24th August 2021
A new ISD report aims to provide an in-depth analysis on the state of extremism and hate on TikTok. It is the culmination of three months of research on a sample of 1,030 videos posted on TikTok, equivalent to just over eight hours of content, that were used to promote hatred and glorify extremism and terrorism on the platform. The analysis of the TikTok content featured in the report was conducted between July 1 – 16, 2021.
This dispatch is an excerpt from ‘Creators, Profiles and TikTok Takedowns‘, a chapter in the report which looks at how TikTok creators use their profiles to encourage hate and extremism.
491 unique TikTok accounts (i.e. creators) were analysed during the research, 78 of which included more than one profile feature that referenced hate or extremism in their profiles. Those features were:
|Profile Feature||No. of accounts|
Below is a breakdown of references that were amongst the most popular in our sample.
➜ 26 profiles featured “88”, a popular white supremacist numerical reference to “HH”, or “Heil Hitler”.
➜ 24 profiles featured the SS bolts, a common neo-Nazi symbol that references the Schutzstaffel (SS) of Nazi Germany. In particular on TikTok, these were typically referenced using lightning bolt emojis – i.e. ⚡️⚡️.
➜ 16 profiles feature versions of the word “fascist” or references to famous fascists in profile images or Biographies.
➜ 16 profiles feature the Sonnenrad in their profile Image.
➜ 15 profiles featured “14”, another popular white supremacist reference for the “14 words”.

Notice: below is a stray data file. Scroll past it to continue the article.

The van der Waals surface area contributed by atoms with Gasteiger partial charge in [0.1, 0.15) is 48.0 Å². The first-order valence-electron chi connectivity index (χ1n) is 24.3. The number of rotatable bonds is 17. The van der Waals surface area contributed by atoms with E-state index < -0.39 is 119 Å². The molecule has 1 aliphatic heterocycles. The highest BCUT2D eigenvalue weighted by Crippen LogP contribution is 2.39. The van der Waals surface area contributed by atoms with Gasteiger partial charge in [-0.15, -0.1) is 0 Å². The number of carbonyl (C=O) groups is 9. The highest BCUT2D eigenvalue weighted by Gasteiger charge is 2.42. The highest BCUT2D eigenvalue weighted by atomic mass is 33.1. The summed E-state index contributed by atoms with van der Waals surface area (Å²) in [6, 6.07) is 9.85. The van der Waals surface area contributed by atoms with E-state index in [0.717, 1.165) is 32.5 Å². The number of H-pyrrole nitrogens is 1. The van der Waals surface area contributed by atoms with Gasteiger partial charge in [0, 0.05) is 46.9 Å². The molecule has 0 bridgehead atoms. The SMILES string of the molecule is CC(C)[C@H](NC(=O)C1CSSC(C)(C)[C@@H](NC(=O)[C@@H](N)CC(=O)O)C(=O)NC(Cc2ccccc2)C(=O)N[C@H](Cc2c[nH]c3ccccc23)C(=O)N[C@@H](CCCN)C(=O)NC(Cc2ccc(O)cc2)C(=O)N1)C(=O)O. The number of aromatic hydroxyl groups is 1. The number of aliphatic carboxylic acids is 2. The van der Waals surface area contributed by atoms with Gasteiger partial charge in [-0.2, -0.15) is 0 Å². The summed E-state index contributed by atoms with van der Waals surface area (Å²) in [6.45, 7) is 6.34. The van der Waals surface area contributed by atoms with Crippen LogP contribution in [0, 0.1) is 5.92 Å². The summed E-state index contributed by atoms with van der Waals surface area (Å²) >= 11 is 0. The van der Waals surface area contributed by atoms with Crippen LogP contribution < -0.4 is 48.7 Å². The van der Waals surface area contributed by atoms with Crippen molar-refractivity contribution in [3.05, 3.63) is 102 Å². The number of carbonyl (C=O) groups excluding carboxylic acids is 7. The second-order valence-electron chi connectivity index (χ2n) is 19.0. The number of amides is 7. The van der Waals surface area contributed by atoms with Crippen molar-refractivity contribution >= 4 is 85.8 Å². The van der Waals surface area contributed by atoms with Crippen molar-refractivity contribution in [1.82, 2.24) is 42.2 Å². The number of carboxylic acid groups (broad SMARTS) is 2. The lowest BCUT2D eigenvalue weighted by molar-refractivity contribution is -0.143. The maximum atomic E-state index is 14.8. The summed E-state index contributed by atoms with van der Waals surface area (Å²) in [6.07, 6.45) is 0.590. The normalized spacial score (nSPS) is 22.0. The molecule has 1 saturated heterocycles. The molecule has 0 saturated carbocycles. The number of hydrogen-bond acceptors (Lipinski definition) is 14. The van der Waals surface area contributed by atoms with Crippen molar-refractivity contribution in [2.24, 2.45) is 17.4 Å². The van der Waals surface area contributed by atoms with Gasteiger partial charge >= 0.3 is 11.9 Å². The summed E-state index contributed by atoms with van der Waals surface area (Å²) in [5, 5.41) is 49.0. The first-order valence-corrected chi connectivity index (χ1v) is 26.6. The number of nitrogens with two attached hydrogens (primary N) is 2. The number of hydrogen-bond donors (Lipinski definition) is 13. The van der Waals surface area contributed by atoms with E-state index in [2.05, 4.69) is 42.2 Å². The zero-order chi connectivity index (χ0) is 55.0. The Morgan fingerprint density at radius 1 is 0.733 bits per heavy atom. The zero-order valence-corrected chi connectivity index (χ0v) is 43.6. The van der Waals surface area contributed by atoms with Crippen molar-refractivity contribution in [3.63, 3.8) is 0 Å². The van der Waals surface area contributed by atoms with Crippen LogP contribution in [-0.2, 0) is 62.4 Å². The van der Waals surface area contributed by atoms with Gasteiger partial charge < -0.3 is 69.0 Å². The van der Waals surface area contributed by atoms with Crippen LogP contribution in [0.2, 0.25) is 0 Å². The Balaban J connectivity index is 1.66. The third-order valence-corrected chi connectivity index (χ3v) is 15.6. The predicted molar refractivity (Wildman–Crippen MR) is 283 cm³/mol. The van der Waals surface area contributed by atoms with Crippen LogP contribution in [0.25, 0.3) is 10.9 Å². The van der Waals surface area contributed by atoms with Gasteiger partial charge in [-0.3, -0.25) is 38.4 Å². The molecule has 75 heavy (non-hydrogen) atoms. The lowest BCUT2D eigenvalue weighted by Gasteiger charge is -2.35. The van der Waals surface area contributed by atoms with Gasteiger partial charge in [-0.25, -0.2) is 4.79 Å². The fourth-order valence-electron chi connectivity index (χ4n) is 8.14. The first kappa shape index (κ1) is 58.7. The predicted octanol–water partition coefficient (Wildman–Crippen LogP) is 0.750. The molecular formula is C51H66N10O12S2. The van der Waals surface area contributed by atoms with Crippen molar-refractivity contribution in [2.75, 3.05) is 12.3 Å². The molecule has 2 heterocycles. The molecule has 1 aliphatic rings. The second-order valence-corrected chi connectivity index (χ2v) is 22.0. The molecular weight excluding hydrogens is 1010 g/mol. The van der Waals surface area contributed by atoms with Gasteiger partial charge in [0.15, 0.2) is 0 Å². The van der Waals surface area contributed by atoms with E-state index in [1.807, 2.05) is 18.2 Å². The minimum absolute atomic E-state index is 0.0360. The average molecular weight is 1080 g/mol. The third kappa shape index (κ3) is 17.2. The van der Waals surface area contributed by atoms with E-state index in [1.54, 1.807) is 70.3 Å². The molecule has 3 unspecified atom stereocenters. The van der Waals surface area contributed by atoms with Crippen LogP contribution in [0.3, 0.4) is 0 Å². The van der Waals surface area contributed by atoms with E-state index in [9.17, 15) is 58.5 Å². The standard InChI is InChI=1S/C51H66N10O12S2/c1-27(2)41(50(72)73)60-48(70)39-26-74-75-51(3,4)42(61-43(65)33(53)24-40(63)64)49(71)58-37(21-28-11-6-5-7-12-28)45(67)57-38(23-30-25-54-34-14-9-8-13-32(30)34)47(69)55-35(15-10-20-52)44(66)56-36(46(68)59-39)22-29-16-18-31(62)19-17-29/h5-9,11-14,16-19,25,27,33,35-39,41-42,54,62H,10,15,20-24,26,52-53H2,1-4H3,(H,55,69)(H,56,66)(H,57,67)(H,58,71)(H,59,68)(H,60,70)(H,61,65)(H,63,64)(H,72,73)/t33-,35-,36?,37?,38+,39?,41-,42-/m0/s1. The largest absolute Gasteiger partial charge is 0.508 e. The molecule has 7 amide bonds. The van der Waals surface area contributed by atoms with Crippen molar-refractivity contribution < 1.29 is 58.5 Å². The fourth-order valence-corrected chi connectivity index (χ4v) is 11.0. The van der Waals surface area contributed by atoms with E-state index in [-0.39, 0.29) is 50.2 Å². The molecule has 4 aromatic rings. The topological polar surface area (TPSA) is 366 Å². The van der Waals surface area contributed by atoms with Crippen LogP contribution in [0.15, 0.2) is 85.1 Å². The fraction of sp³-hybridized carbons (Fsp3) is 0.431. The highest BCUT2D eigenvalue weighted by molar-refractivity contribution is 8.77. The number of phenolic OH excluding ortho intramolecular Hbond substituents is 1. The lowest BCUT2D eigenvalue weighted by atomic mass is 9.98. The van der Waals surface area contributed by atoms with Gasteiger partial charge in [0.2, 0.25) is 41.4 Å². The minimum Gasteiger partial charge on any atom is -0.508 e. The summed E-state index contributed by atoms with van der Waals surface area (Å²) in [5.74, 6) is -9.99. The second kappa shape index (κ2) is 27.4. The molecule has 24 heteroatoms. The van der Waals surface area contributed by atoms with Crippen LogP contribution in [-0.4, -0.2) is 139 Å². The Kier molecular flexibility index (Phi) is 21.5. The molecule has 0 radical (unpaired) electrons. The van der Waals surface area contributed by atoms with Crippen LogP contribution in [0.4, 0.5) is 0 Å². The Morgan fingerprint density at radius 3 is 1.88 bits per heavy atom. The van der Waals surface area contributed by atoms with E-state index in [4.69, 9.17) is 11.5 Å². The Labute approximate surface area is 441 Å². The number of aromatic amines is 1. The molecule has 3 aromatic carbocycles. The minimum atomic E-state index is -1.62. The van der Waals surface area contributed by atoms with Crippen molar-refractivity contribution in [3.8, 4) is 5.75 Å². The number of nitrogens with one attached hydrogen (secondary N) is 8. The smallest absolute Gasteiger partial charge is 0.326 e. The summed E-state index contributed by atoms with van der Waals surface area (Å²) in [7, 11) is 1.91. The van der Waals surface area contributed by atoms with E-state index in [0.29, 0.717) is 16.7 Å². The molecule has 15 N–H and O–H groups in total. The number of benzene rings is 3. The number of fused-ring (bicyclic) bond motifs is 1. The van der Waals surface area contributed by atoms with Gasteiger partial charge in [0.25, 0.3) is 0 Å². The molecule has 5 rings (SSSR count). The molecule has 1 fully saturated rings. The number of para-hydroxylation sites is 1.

➜ 9 profiles feature the terms “national socialist” or “nat soc” in one of their profile elements.
➜ 6 profiles reference Brenton Tarrant and the Christchurst terrorist attack in their profile image.
➜ 6 profiles feature references to Paul Miller through numerous profile elements.
➜ 4 profiles feature the logo for the Atomwaffen Division in their profile image.
➜ 4 profiles feature Oswald Mosley in their profile Image.
➜ 4 profiles feature antisemitic slurs and references to Holocaust denial
➜ 4 profiles feature images of prominent Nazi collaborators from World War II, such as Leon Degrelle, Ion Antonescu or Jonas Noreika.
➜ 4 profiles contained “🤚🏻” in one of their profile elements, which were typically used as a reference to white power and white supremacy.
➜ 3 profiles feature George Lincoln Rockwell in their profile image.
➜ 2 profiles feature references to “Remove Kebab”, also known as Serbia Strong, an anti-Muslim propaganda song written during the Yugoslav War in the 1990s.
➜ 1 profile features a biography that contains a link to an article promoting Black-on-white crime.
Separate to direct and obvious references to hate and extremism, some profiles also featured coded terms and references that are intended to be understood by a small circle of like-minded people. These included one profile that featured the fictional name “Nating Higgers”, where the first letter of each word is meant to be swapped around to reveal the true racist meaning of this reference.
Another profile, seen in Fig. 25, references “jogger exterminator” as a username. This is a racial slur used to describe people of colour that originated as a meme on 4chan following the fatal shooting of Ahmaud Arbery in the US in February 2020. What’s more, this account not only uses this term, but also contains two other known white supremacist terms. And lastly, the profile image features a selfie photo taken by an alleged member of a white nationalist group outisde Al Noor mosque close to the first anniversary of the Christchurch terrorist attack. The account is still live, follows hundreds of accounts, and while it is public, it has not posted any video content. It could be active in posting comments on other user’s videos, but is not possible to manually search for comments from a specific user through the TikTok platform or API to confirm this.